I used the Pi + alsa + a I2S DAC, the annoying part would be the mixing part, in order to do that I used FMOD, but now that I have a better understanding of the ARM processor, I would probably go for coding a mixer myself (which I did afterward), and at some point optimize with NEON instruction.

Another way you could do the software audio stage would be to use gstreamer, it's very nice in order to do some custom filtering/mixing/effects etc, although I don't know if that's working fine with a Pi, but my first guess is that it is.

Then for the data structure, I guess a lot are possible, but it depend the kind of sequencer you want, it's easy if you only want to play samples. Just use an array that you check one step at a time an trigger sample accordingly. But if you want to do for instance chords midi-sequencing then you'll see that sequencing is way more complicated than a simple trigger for wav sample. You'll have to think about different length step and different notes playing at the same time on the same midi channel. I did that one and it wasn't easy trust me...

I wouldn't recommand using java for embedded audio devices, it does not really make any sense... Use C, or C++ but java is a terrible idea, you're way too far from the hardware.

Afterward once you'll have your first prototype using all that and rasbian, go for a custom Yocto or Buildroot recipe, in order to have the perfect distribution for your product.

Once you'll be at this step, hardware would have to be designed, but that's a whole other subject.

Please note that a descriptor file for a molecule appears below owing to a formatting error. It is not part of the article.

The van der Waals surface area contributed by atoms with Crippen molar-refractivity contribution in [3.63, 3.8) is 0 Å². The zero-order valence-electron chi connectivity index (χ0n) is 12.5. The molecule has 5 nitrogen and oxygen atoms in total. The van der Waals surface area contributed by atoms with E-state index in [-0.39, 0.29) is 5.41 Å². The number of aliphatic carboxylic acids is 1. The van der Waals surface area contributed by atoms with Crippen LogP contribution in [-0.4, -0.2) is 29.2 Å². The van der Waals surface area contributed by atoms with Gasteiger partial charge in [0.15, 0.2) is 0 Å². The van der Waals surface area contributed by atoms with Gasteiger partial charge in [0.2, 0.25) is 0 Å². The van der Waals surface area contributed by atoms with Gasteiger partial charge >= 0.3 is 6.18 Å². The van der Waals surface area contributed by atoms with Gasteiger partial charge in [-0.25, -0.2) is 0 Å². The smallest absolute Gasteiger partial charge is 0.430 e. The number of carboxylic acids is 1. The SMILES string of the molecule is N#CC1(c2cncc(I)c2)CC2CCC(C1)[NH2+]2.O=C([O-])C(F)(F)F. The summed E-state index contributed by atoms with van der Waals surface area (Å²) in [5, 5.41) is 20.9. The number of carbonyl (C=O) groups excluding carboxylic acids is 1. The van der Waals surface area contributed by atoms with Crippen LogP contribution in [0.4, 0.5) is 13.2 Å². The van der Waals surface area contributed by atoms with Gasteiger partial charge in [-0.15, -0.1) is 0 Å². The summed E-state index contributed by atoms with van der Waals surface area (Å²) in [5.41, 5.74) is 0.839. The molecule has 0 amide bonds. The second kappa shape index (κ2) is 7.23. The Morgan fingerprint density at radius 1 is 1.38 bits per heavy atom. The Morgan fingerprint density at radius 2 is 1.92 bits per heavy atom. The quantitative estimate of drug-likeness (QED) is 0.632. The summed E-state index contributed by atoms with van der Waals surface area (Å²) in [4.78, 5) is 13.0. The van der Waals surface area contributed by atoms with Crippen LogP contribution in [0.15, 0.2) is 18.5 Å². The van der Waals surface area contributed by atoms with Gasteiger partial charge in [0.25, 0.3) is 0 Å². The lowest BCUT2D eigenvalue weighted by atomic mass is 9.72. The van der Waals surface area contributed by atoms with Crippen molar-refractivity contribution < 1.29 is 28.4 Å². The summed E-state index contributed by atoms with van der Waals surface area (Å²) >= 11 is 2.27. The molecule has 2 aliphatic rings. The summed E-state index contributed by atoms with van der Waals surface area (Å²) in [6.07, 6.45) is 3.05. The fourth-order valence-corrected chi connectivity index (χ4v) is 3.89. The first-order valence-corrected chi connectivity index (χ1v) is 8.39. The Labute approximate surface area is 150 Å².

If you have any question feel free to contact me in mp. I'm still working in this kind of project, and would be happy to help.

SUM UP :

  1. Is Raspberry Pi a good hardware for a professional music tool like this?

Yes it is indeed, if you doubt it please give a try to : http://www.warmplace.ru/soft/sunvox/ the work there is insane, and this is how far you can go with a DAW within a Pi

  1. If yes, then which components should I use for good audio quality?

I would suggest a I2S DAC, but that would let you with only 1 audio output, if you want more, you'll need to built it yourself or to add an external audio soundcard.

  1. Should I use Java or are there better option available in other languages?

Never use Java in an embedded project, VM are the worst option possible, event more when you want to use it for an audio project. Use C/C++ it's much more effective and more close to Linux and Hardware.

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    This is exactly what I was looking for :) Thank you a lot for your insight, now at least I know where to start and what to consider, thanks thanks thanks.. was almost giving up hope I'd get good and usefull answer :D – Miger Sep 19 '18 at 10:50
  • If you have any other question I would probably be able to guide you through. But I recommend you to post the question on the raspberry pi official forum, you'll find some nice support there.Give me a sign ;)! – YCN- Sep 19 '18 at 13:47
  • Thanks for the insights. gstreamer is working on the Pi. I have used mopidy which relies on gstreamer. – Ghanima Sep 19 '18 at 16:45